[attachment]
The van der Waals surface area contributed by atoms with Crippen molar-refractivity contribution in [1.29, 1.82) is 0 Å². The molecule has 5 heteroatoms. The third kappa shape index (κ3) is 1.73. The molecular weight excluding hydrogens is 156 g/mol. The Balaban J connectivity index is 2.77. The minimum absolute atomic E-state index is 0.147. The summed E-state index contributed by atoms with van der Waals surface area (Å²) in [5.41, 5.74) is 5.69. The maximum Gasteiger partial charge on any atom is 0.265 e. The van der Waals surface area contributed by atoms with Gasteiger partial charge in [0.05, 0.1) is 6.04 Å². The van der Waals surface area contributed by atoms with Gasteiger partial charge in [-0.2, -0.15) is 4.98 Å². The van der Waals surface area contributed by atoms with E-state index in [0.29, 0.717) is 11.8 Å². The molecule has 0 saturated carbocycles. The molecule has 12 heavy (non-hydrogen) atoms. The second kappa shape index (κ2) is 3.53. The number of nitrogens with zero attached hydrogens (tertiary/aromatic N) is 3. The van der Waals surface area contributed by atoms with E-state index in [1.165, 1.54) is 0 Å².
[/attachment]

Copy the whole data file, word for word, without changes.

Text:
The van der Waals surface area contributed by atoms with Crippen molar-refractivity contribution in [1.29, 1.82) is 0 Å². The molecule has 5 heteroatoms. The third kappa shape index (κ3) is 1.73. The molecular weight excluding hydrogens is 156 g/mol. The Balaban J connectivity index is 2.77. The minimum absolute atomic E-state index is 0.147. The summed E-state index contributed by atoms with van der Waals surface area (Å²) in [5.41, 5.74) is 5.69. The maximum Gasteiger partial charge on any atom is 0.265 e. The van der Waals surface area contributed by atoms with Gasteiger partial charge in [0.05, 0.1) is 6.04 Å². The van der Waals surface area contributed by atoms with Gasteiger partial charge in [-0.2, -0.15) is 4.98 Å². The van der Waals surface area contributed by atoms with E-state index in [0.29, 0.717) is 11.8 Å². The molecule has 0 saturated carbocycles. The molecule has 12 heavy (non-hydrogen) atoms. The second kappa shape index (κ2) is 3.53. The number of nitrogens with zero attached hydrogens (tertiary/aromatic N) is 3. The van der Waals surface area contributed by atoms with E-state index in [1.165, 1.54) is 0 Å².